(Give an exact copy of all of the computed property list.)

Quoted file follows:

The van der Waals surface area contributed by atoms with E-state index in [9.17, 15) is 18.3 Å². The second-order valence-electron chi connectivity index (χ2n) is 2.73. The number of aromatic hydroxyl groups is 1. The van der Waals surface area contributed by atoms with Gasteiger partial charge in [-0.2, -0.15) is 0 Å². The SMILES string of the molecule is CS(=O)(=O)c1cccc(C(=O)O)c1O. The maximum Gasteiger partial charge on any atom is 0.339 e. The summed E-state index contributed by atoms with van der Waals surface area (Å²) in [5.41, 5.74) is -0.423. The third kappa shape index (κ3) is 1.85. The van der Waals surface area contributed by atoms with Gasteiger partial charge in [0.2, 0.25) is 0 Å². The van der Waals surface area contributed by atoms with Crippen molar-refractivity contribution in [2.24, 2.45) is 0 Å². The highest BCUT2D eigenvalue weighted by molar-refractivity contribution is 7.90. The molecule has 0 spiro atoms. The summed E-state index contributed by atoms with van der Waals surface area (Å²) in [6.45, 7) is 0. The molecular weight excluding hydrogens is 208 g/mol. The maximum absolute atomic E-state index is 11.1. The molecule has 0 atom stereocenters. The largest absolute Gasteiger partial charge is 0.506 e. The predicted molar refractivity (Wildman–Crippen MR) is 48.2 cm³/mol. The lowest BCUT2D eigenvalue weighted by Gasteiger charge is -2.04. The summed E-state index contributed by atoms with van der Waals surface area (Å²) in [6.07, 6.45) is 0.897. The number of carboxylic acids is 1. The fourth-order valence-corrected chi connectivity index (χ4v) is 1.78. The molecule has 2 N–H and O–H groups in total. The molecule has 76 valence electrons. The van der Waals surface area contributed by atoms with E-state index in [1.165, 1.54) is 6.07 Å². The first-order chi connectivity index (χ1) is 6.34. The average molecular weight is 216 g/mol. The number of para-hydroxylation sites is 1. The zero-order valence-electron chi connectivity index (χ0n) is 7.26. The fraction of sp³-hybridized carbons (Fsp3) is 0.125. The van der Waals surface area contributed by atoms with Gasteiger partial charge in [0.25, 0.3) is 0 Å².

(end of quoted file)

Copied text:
The van der Waals surface area contributed by atoms with E-state index in [9.17, 15) is 18.3 Å². The second-order valence-electron chi connectivity index (χ2n) is 2.73. The number of aromatic hydroxyl groups is 1. The van der Waals surface area contributed by atoms with Gasteiger partial charge in [-0.2, -0.15) is 0 Å². The SMILES string of the molecule is CS(=O)(=O)c1cccc(C(=O)O)c1O. The maximum Gasteiger partial charge on any atom is 0.339 e. The summed E-state index contributed by atoms with van der Waals surface area (Å²) in [5.41, 5.74) is -0.423. The third kappa shape index (κ3) is 1.85. The van der Waals surface area contributed by atoms with Gasteiger partial charge in [0.2, 0.25) is 0 Å². The van der Waals surface area contributed by atoms with Crippen molar-refractivity contribution in [2.24, 2.45) is 0 Å². The highest BCUT2D eigenvalue weighted by molar-refractivity contribution is 7.90. The molecule has 0 spiro atoms. The summed E-state index contributed by atoms with van der Waals surface area (Å²) in [6.45, 7) is 0. The molecular weight excluding hydrogens is 208 g/mol. The maximum absolute atomic E-state index is 11.1. The molecule has 0 atom stereocenters. The largest absolute Gasteiger partial charge is 0.506 e. The predicted molar refractivity (Wildman–Crippen MR) is 48.2 cm³/mol. The lowest BCUT2D eigenvalue weighted by Gasteiger charge is -2.04. The summed E-state index contributed by atoms with van der Waals surface area (Å²) in [6.07, 6.45) is 0.897. The number of carboxylic acids is 1. The fourth-order valence-corrected chi connectivity index (χ4v) is 1.78. The molecule has 2 N–H and O–H groups in total. The molecule has 76 valence electrons. The van der Waals surface area contributed by atoms with E-state index in [1.165, 1.54) is 6.07 Å². The first-order chi connectivity index (χ1) is 6.34. The average molecular weight is 216 g/mol. The number of para-hydroxylation sites is 1. The zero-order valence-electron chi connectivity index (χ0n) is 7.26. The fraction of sp³-hybridized carbons (Fsp3) is 0.125. The van der Waals surface area contributed by atoms with Gasteiger partial charge in [0.25, 0.3) is 0 Å².